Lincoln Park candlelight vigil

People began to gather June 6 in Lincoln Park for a candlelight vigil to remember black lives lost to police brutality.

ALBANY (TNS) — An overwhelming majority of New Yorkers back federal police reforms — including banning chokeholds and creating a national database of officer misconduct — but are hesitant to support widespread calls to defund the police, according to a Siena College Research Institute poll.

The calls for change — heightened in recent weeks after the killings of George Floyd, Breonna Taylor and Ahmaud Arbery — gained momentum as thousands took to the streets to protest police brutality and racial injustice.

A majority of New Yorkers support efforts to reduce police violence, such as demilitarizing the police; requiring mental health professionals to respond with police on some 911 calls; and ending qualified immunity, the legal doctrine that shields officers from liability if they violate someone’s civil rights while on duty.

Respondents to the poll, the results of which were released Tuersday, were less inclined to reduce funding to police departments or defund them entirely, with about 60% of those surveyed opposing those suggestions overall.

There was a visible split in support for those notions by race, with a majority of black New Yorkers supporting both ideas.

But New Yorkers are overall in favor of the Black Lives Matter movement and overwhelmingly agreed with the anti-police brutality protests that engulfed much of the nation at the beginning of the month. Support was strongest among Democrats, New York City voters and black residents. Republicans, meanwhile, opposed the demonstrations, associating them with rioting.

About 20% of New Yorkers said that they or a member of their household participated in at least one protest over the past several weeks.

New Yorkers also back the state’s efforts to combat police brutality, with 80% of respondents throwing support behind the 10-bill criminal justice reform package passed by the state Legislature at the beginning of June. The measures included a requirement for state troopers to wear body cameras; a mandate that courts document race, ethnicity and sex data for arrests and court proceedings involving low-level offenses; and the repeal of 50-a, the statute that has long shielded the release of police disciplinary records.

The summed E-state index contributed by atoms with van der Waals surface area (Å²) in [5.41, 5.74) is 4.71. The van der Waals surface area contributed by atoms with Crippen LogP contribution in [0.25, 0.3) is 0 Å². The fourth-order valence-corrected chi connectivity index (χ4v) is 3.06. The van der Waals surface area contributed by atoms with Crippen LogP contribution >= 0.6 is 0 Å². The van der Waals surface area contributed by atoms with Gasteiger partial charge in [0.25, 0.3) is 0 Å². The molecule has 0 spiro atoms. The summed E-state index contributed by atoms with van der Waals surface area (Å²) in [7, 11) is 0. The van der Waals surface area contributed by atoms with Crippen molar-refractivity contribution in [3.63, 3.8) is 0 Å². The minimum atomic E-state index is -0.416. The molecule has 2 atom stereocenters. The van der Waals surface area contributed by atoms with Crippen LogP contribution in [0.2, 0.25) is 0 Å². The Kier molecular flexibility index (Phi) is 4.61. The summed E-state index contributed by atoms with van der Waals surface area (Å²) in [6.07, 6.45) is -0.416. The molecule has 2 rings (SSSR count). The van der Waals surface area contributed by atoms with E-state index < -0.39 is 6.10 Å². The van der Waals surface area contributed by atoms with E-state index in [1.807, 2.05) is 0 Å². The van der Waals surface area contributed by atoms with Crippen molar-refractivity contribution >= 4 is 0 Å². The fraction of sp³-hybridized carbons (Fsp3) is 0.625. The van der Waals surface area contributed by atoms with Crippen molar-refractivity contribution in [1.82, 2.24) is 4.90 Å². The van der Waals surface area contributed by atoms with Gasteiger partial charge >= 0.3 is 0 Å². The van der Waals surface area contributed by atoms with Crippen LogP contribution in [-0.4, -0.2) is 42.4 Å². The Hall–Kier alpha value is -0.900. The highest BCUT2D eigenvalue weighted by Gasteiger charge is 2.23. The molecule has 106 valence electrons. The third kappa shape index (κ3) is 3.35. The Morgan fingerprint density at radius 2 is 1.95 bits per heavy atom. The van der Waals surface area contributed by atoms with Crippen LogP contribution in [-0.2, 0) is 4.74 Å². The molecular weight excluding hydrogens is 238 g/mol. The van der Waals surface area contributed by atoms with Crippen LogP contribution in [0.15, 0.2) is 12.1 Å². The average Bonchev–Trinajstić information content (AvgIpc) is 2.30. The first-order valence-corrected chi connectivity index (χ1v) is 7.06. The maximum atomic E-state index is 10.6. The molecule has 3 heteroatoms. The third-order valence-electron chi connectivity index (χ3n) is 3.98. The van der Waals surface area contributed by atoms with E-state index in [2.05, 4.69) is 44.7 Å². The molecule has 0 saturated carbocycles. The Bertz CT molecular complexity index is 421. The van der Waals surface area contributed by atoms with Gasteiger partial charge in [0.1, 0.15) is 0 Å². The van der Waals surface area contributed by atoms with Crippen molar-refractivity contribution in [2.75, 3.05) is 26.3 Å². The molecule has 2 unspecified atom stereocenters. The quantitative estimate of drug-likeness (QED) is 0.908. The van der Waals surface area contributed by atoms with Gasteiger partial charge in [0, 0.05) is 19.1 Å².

“By an overwhelming 80-13% margin, voters say the recently passed legislation — including a ban on chokeholds by police, making disciplinary measures public and having a special unit in the State Attorney General’s office to investigate and prosecute civilian killings by police officers — will be good for New York,” Siena College pollster Steven Greenberg said. “At least two-thirds of voters from every race, party, region and age agree.”

Gov. Andrew M. Cuomo signed the bills earlier this month in a New York City ceremony, where he was joined by the mothers of black men killed by police. Survey respondents, by a margin of 57-24%, said they approved of the governor’s response to Floyd’s killing. Floyd died May 25 after a Minneapolis police officer — later charged with murder — kneeled on his neck for nearly nine minutes.

Tuesday’s poll also surveyed overall sentiments about racism, police brutality and the criminal justice system. Nearly two-thirds of respondents said the police killings of Floyd and Rayshard Brooks are representative of longstanding police violence toward black people, and roughly the same number said racism is a “very” or “somewhat” serious problem.

Sixty percent of those surveyed also said people of color are treated unfairly within New York’s criminal justice system. New Yorkers overall hold favorable views of their local police departments — by a 70-22% margin — though that number is down from the 81% of voters that approved of their local police forces in January 2015.

Meanwhile, Cuomo has maintained a roughly 65% favorability rating since last month’s Siena survey, and 76% of voters approve of his handling of the coronavirus pandemic.

“Voters continue to give Cuomo high grades — strong favorability and job performance ratings — and continue to strongly approve of his overall handling of the pandemic,” Greenberg said. “While voters still give Cuomo a slightly negative rating for his handling of nursing homes, they give him exceptionally positive ratings for his communicating with New Yorkers about the pandemic and for his reopening plans.”

Siena polled 806 registered voters between June 23 and 25. The margin of error is plus or minus 3.9 percentage points.

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